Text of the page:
AKRON, Ohio — Cars routinely inch by David Benn's home in Akron, Ohio's, Kenmore area. Sometimes they come to a complete stop. The passengers gawk and point, but that's exactly how Benn wants it. So don't be shy about stopping out front and taking in the scenery.
It's a gala for the eyes. On the roof is a pair of mammoth fiberglass lips that serve as a chair to Kermit the Frog and a giant chicken head. There are signs advertising coney dogs and fresh eggs, bicycles galore, a very cool mailbox and a painting, by Benn, on the roof that offers a reward for his lost dog, Maggie.
It seems that the pug-beagle mix that used to live on top of the house during daylight — and indoors at night — disappeared in early June. Benn suspects that someone who didn't approve of Maggie's roof-top resort kidnapped the pooch.
"This is Camp David," Benn tells visitors, swinging his arm over the landscape.
The 62-year-old retired from Akron schools in November. For 36 years he taught art and readily jokes about what a kick it was to get paid for having fun. When Goodrich Middle School closed a couple of years ago, Benn moved some of the contents of his classroom into his living room, which are now piled beneath a chandelier fit for an estate.
His ranch-style home is packed with loads of odds and ends. Beautiful paintings and a genre of funky artwork. What makes up the man is a mix of his surroundings — mostly fun with a bit of seriousness thrown in for good measure.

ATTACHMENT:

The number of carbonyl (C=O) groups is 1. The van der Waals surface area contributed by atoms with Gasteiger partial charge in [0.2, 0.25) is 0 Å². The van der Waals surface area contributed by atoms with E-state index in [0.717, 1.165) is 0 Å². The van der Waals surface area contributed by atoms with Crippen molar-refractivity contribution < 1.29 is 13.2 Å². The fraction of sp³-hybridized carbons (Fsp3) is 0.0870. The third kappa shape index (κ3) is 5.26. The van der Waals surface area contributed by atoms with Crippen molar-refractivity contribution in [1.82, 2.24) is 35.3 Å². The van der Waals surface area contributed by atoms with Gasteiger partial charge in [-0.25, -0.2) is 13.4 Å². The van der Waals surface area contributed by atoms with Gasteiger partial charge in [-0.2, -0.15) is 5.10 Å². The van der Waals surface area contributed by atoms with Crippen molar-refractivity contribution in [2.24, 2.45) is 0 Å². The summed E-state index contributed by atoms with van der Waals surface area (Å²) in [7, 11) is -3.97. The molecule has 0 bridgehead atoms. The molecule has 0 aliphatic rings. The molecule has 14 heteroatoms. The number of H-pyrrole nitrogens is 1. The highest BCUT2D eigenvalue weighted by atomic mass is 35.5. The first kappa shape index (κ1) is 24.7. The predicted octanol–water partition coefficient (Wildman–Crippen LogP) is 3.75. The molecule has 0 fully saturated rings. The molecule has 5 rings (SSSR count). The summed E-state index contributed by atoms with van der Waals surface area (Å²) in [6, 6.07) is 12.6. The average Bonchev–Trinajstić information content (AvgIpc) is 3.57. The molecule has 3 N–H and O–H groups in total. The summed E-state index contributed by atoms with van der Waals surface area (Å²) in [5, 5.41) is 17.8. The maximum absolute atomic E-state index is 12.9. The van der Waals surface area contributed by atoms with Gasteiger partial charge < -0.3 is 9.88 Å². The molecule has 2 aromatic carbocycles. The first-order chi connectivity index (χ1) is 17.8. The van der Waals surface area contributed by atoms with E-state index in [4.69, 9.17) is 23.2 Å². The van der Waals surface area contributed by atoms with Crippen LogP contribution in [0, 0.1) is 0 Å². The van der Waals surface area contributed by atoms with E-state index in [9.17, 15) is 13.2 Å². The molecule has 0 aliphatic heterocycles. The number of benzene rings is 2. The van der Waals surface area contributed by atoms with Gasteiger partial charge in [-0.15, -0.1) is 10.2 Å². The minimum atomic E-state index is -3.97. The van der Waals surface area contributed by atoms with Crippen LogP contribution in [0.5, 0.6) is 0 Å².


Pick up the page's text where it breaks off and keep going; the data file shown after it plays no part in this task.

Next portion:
Stuck to the mirror in his downstairs bathroom is a multitude of Post-it notes, scribbled with religious messages.
"Overcome evil with God," reads one, stuck to the mirror just a couple of feet away from a picture of Lady Gaga.
"Oh yeah, God is on my roller coaster," Benn said of his love for Christ.
The divorced father of three got his artistic ability from his late pop, Jack, who was a painter.
"My mom? She was a knucklehead," he said, joking.
Grandma, or granny as some called her, was Ellen Benn, a woman who was known as Kenmore High School's No. 1 Fan. So much so that the football coach used to send someone to pick her up on game nights in a school bus. And on her 80th birthday, upwards of 1,000 people showed up for a surprise party.
During a recent visit to his home, Benn was sporting blue polish on his toenails. While on vacation last summer he bought his teenage daughter a how-to book about nail polishing.
"Get out here and paint your daddy's toenails," he told her.
She painted them purple with yellow flowers.
"They looked so cool. It got people laughing. And I like to make people smile," he said.
Benn's scenery paintings are extraordinary. Saying that though, there are plenty of offbeat pictures — such as the one of his mother's toenails, one foot painted black, the other red. He painted them Kenmore's school colors when Granny was in the hospital. She died in 2006, at the age of 89.
When he was a student at Kenmore, Benn played football, where he was teammate to quarterback Don Plusquellic. Later, he received a scholarship to West Virginia University where he played outside linebacker and majored in art.
"Now, that's an oxymoron," teased his pal, Alan Fraser who was visiting from Ocracoke Island, N.C. "It's kind of like — take your helmet off and paint a beautiful picture."
Benn made up his mind a long time ago that if he couldn't be a head football coach then he would be an artist.
As far as his house, which sits on six city lots, he encourages people to swing by and take a look at his outdoor canvas, which routinely changes.
"My house does what I want it to do," he said. "I think that's one of my mission's in life — to slow people down."
And enjoy the scenery.